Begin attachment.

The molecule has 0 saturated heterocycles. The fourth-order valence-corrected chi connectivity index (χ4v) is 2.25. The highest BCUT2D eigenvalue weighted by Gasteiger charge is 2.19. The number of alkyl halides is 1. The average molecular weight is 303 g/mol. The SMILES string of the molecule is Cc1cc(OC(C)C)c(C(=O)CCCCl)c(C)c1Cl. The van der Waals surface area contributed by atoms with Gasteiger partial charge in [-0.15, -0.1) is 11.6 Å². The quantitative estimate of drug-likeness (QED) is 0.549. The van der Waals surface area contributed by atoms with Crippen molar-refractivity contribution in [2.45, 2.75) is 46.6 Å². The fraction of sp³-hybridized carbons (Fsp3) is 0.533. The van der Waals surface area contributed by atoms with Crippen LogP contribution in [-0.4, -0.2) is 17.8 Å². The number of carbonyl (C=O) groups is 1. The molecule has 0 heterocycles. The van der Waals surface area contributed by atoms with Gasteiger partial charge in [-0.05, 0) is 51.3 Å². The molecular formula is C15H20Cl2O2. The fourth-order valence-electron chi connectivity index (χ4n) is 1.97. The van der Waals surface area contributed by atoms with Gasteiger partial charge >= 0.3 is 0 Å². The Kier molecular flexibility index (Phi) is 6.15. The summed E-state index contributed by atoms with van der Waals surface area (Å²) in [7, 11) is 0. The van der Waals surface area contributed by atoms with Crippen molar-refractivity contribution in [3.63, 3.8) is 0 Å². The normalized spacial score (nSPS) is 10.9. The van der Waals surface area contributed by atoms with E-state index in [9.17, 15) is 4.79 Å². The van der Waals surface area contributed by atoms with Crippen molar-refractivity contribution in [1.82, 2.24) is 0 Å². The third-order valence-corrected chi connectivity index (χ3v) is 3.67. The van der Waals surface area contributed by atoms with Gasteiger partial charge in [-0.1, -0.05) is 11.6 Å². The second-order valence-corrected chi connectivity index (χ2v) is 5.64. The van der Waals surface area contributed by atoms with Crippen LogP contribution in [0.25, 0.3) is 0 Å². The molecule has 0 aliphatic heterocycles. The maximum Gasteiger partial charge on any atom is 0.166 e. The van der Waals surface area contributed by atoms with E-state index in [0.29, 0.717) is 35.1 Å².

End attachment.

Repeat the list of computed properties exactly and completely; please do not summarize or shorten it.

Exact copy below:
The molecule has 0 saturated heterocycles. The fourth-order valence-corrected chi connectivity index (χ4v) is 2.25. The highest BCUT2D eigenvalue weighted by Gasteiger charge is 2.19. The number of alkyl halides is 1. The average molecular weight is 303 g/mol. The SMILES string of the molecule is Cc1cc(OC(C)C)c(C(=O)CCCCl)c(C)c1Cl. The van der Waals surface area contributed by atoms with Gasteiger partial charge in [-0.15, -0.1) is 11.6 Å². The quantitative estimate of drug-likeness (QED) is 0.549. The van der Waals surface area contributed by atoms with Crippen molar-refractivity contribution in [2.45, 2.75) is 46.6 Å². The fraction of sp³-hybridized carbons (Fsp3) is 0.533. The van der Waals surface area contributed by atoms with Crippen LogP contribution in [-0.4, -0.2) is 17.8 Å². The number of carbonyl (C=O) groups is 1. The molecule has 0 heterocycles. The van der Waals surface area contributed by atoms with Gasteiger partial charge in [-0.05, 0) is 51.3 Å². The molecular formula is C15H20Cl2O2. The fourth-order valence-electron chi connectivity index (χ4n) is 1.97. The van der Waals surface area contributed by atoms with Gasteiger partial charge >= 0.3 is 0 Å². The Kier molecular flexibility index (Phi) is 6.15. The summed E-state index contributed by atoms with van der Waals surface area (Å²) in [7, 11) is 0. The van der Waals surface area contributed by atoms with Crippen molar-refractivity contribution in [3.63, 3.8) is 0 Å². The normalized spacial score (nSPS) is 10.9. The van der Waals surface area contributed by atoms with E-state index in [9.17, 15) is 4.79 Å². The van der Waals surface area contributed by atoms with Crippen molar-refractivity contribution in [1.82, 2.24) is 0 Å². The third-order valence-corrected chi connectivity index (χ3v) is 3.67. The van der Waals surface area contributed by atoms with Gasteiger partial charge in [-0.1, -0.05) is 11.6 Å². The second-order valence-corrected chi connectivity index (χ2v) is 5.64. The van der Waals surface area contributed by atoms with Crippen LogP contribution in [0.25, 0.3) is 0 Å². The molecule has 0 aliphatic heterocycles. The maximum Gasteiger partial charge on any atom is 0.166 e. The van der Waals surface area contributed by atoms with E-state index in [0.29, 0.717) is 35.1 Å².